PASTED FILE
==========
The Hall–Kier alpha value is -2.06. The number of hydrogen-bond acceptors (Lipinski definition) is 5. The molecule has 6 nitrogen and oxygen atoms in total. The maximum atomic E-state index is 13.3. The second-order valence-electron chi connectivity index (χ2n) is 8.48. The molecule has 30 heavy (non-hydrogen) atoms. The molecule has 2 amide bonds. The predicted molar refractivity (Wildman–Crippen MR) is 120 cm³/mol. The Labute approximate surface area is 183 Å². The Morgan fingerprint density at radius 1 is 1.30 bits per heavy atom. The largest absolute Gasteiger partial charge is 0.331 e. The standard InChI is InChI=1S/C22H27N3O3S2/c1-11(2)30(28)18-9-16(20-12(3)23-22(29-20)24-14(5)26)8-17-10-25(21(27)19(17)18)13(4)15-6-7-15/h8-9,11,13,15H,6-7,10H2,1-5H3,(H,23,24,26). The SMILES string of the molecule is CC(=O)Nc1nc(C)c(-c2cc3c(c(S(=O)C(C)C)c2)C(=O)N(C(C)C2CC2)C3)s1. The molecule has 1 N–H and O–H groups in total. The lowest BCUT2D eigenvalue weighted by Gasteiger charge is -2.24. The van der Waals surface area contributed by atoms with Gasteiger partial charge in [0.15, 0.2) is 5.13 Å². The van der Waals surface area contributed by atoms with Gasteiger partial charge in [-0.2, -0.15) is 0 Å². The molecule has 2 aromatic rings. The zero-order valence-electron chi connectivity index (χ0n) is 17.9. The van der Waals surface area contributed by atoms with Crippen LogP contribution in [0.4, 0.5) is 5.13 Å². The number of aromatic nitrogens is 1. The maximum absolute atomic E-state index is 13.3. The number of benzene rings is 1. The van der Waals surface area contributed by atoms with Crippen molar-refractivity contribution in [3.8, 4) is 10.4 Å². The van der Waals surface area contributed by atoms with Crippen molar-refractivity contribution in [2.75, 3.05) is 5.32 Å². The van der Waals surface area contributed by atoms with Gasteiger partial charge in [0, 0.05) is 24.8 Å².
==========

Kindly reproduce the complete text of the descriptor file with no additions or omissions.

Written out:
The Hall–Kier alpha value is -2.06. The number of hydrogen-bond acceptors (Lipinski definition) is 5. The molecule has 6 nitrogen and oxygen atoms in total. The maximum atomic E-state index is 13.3. The second-order valence-electron chi connectivity index (χ2n) is 8.48. The molecule has 30 heavy (non-hydrogen) atoms. The molecule has 2 amide bonds. The predicted molar refractivity (Wildman–Crippen MR) is 120 cm³/mol. The Labute approximate surface area is 183 Å². The Morgan fingerprint density at radius 1 is 1.30 bits per heavy atom. The largest absolute Gasteiger partial charge is 0.331 e. The standard InChI is InChI=1S/C22H27N3O3S2/c1-11(2)30(28)18-9-16(20-12(3)23-22(29-20)24-14(5)26)8-17-10-25(21(27)19(17)18)13(4)15-6-7-15/h8-9,11,13,15H,6-7,10H2,1-5H3,(H,23,24,26). The SMILES string of the molecule is CC(=O)Nc1nc(C)c(-c2cc3c(c(S(=O)C(C)C)c2)C(=O)N(C(C)C2CC2)C3)s1. The molecule has 1 N–H and O–H groups in total. The lowest BCUT2D eigenvalue weighted by Gasteiger charge is -2.24. The van der Waals surface area contributed by atoms with Gasteiger partial charge in [0.15, 0.2) is 5.13 Å². The van der Waals surface area contributed by atoms with Gasteiger partial charge in [-0.2, -0.15) is 0 Å². The molecule has 2 aromatic rings. The zero-order valence-electron chi connectivity index (χ0n) is 17.9. The van der Waals surface area contributed by atoms with Crippen LogP contribution in [0.4, 0.5) is 5.13 Å². The number of aromatic nitrogens is 1. The maximum absolute atomic E-state index is 13.3. The number of benzene rings is 1. The van der Waals surface area contributed by atoms with Crippen molar-refractivity contribution in [3.8, 4) is 10.4 Å². The van der Waals surface area contributed by atoms with Crippen molar-refractivity contribution in [2.75, 3.05) is 5.32 Å². The van der Waals surface area contributed by atoms with Gasteiger partial charge in [0, 0.05) is 24.8 Å².